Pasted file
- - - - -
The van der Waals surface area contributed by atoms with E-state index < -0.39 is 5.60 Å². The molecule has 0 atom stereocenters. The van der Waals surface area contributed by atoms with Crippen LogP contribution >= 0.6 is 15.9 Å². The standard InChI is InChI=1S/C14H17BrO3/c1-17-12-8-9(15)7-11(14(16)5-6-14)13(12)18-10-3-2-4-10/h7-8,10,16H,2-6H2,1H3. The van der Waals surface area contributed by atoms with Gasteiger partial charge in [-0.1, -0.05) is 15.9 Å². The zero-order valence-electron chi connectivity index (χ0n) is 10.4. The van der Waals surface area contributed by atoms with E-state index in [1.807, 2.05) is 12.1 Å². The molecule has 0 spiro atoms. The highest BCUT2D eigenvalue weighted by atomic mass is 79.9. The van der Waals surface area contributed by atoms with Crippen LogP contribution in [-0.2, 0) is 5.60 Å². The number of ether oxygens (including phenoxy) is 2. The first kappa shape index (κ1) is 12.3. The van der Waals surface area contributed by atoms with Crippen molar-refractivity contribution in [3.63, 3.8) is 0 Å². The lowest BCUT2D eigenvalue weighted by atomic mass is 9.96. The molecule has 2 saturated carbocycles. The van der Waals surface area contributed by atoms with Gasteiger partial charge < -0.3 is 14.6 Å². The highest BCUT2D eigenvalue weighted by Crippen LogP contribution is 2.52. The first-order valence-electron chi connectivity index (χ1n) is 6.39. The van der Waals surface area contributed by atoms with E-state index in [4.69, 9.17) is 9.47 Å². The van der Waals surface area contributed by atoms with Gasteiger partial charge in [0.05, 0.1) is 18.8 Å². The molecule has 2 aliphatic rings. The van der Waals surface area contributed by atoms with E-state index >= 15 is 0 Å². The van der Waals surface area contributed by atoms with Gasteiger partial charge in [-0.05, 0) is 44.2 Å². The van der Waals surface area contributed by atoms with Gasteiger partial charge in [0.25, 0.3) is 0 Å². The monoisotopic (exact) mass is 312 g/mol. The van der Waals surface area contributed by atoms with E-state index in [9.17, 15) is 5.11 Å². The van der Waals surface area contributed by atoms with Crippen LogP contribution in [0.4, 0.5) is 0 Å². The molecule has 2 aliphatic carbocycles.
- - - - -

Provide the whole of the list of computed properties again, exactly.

The van der Waals surface area contributed by atoms with E-state index < -0.39 is 5.60 Å². The molecule has 0 atom stereocenters. The van der Waals surface area contributed by atoms with Crippen LogP contribution >= 0.6 is 15.9 Å². The standard InChI is InChI=1S/C14H17BrO3/c1-17-12-8-9(15)7-11(14(16)5-6-14)13(12)18-10-3-2-4-10/h7-8,10,16H,2-6H2,1H3. The van der Waals surface area contributed by atoms with Gasteiger partial charge in [-0.1, -0.05) is 15.9 Å². The zero-order valence-electron chi connectivity index (χ0n) is 10.4. The van der Waals surface area contributed by atoms with E-state index in [1.807, 2.05) is 12.1 Å². The molecule has 0 spiro atoms. The highest BCUT2D eigenvalue weighted by atomic mass is 79.9. The van der Waals surface area contributed by atoms with Crippen LogP contribution in [-0.2, 0) is 5.60 Å². The number of ether oxygens (including phenoxy) is 2. The first kappa shape index (κ1) is 12.3. The van der Waals surface area contributed by atoms with Crippen molar-refractivity contribution in [3.63, 3.8) is 0 Å². The lowest BCUT2D eigenvalue weighted by atomic mass is 9.96. The molecule has 2 saturated carbocycles. The van der Waals surface area contributed by atoms with Gasteiger partial charge < -0.3 is 14.6 Å². The highest BCUT2D eigenvalue weighted by Crippen LogP contribution is 2.52. The first-order valence-electron chi connectivity index (χ1n) is 6.39. The van der Waals surface area contributed by atoms with E-state index in [4.69, 9.17) is 9.47 Å². The van der Waals surface area contributed by atoms with Gasteiger partial charge in [0.05, 0.1) is 18.8 Å². The molecule has 2 aliphatic rings. The van der Waals surface area contributed by atoms with E-state index >= 15 is 0 Å². The van der Waals surface area contributed by atoms with Gasteiger partial charge in [-0.05, 0) is 44.2 Å². The van der Waals surface area contributed by atoms with Gasteiger partial charge in [0.25, 0.3) is 0 Å². The monoisotopic (exact) mass is 312 g/mol. The van der Waals surface area contributed by atoms with E-state index in [9.17, 15) is 5.11 Å². The van der Waals surface area contributed by atoms with Crippen LogP contribution in [0.4, 0.5) is 0 Å². The molecule has 2 aliphatic carbocycles.